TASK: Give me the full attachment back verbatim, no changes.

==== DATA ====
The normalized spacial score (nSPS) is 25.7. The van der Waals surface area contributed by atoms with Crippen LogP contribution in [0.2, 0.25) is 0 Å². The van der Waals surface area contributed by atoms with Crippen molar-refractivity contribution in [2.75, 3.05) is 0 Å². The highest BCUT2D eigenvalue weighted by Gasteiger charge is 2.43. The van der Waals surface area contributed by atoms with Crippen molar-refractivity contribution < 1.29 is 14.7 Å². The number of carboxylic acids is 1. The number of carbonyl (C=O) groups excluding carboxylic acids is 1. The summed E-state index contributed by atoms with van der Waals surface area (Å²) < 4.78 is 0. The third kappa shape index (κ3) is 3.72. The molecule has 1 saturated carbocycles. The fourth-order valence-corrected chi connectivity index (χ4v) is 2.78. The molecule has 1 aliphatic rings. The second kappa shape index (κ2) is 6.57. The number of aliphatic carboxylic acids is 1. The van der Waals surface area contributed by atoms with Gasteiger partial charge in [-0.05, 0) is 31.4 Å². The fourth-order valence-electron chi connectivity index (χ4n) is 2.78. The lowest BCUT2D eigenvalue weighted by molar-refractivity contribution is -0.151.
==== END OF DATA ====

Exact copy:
The normalized spacial score (nSPS) is 25.7. The van der Waals surface area contributed by atoms with Crippen LogP contribution in [0.2, 0.25) is 0 Å². The van der Waals surface area contributed by atoms with Crippen molar-refractivity contribution in [2.75, 3.05) is 0 Å². The highest BCUT2D eigenvalue weighted by Gasteiger charge is 2.43. The van der Waals surface area contributed by atoms with Crippen molar-refractivity contribution < 1.29 is 14.7 Å². The number of carboxylic acids is 1. The number of carbonyl (C=O) groups excluding carboxylic acids is 1. The summed E-state index contributed by atoms with van der Waals surface area (Å²) < 4.78 is 0. The third kappa shape index (κ3) is 3.72. The molecule has 1 saturated carbocycles. The fourth-order valence-corrected chi connectivity index (χ4v) is 2.78. The molecule has 1 aliphatic rings. The second kappa shape index (κ2) is 6.57. The number of aliphatic carboxylic acids is 1. The van der Waals surface area contributed by atoms with Gasteiger partial charge in [-0.05, 0) is 31.4 Å². The fourth-order valence-electron chi connectivity index (χ4n) is 2.78. The lowest BCUT2D eigenvalue weighted by molar-refractivity contribution is -0.151.